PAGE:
Walking, weightlifting, flexibility training and other forms of exercise
can help seniors avoid disabilities normally associated with aging and even
reverse the aging process itself, a team of scientists has concluded.
Some decline in physical ability is an inevitable result of normal
aging, but inactivity can hasten this decline and result in all-too-rapid rates
of muscle atrophy, decreased endurance, and loss of flexibility and balance,
according to Kyriakos S. Markides, Ph.D., and colleagues at the University of
Texas Medical Branch in Galveston.
Reporting in the winter issue of Behavioral Medicine, the researchers
cite numerous studies that demonstrate the benefits of exercise on the aging
- A walking program for people in their 70s that reversed 22 years of
declining lung capacity in 22 weeks. The capacity of lungs to absorb oxygen
normally declines an average of 1 percent a year after age 40; those in their
70s recaptured the lung capacity they'd had in their 50s.
- A 12-week weight resistance program that more than doubled the leg muscle
strength of some participating women 64 years and older.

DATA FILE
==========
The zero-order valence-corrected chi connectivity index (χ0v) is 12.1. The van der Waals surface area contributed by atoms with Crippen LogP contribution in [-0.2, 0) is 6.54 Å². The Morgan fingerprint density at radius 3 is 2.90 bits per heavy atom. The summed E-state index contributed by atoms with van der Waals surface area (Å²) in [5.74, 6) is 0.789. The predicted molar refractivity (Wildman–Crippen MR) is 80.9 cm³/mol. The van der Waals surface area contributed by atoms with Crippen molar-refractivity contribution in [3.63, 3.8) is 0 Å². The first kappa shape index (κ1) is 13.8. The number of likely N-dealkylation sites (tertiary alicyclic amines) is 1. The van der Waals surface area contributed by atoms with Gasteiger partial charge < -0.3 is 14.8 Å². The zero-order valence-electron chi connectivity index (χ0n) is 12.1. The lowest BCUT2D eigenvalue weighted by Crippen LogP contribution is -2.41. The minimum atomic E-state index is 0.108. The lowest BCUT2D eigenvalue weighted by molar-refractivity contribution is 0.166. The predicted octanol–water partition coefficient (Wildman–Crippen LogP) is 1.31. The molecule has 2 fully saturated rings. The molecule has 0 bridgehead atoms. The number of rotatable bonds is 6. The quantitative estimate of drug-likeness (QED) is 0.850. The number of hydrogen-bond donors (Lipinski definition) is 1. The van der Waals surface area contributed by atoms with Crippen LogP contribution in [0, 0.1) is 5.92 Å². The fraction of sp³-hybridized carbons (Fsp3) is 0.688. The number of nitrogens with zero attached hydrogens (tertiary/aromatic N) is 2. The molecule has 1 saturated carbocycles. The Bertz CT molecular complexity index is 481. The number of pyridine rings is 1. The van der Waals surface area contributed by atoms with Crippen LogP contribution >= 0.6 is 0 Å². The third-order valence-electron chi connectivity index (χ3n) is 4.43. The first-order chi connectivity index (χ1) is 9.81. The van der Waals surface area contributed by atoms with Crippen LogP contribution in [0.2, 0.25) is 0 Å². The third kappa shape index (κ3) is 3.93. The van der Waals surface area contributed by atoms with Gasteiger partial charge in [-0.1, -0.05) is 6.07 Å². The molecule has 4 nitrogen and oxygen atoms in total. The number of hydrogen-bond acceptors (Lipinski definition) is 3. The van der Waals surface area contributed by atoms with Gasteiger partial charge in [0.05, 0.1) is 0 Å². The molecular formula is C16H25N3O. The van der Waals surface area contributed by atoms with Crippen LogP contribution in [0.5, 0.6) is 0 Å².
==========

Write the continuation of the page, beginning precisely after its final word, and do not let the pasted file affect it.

- A 12-month resistance training program for both men and women that increased
their muscle strength by 30 to 100 percent in the first three months, after
which point they reached a plateau and did not continue improving.
- A study in which people who exercised by walking several days a week decreased
their risk of disability and improved their ability to walk distances, climb
stairs, stoop, crouch, kneel, and carry objects. The risk of disability
decreased by one-third for whites and two-thirds for African-Americans.
Older people not only can slow down aging by maintaining regular
physical activity but also prevent chronic conditions, say Markides and
A sedentary lifestyle is the most prevalent modifiable risk factor for
coronPage: 1 2 Related medicine news :1
Contact: Kyriakos S. Markides, Ph.D.
Center for the Advancement of Health
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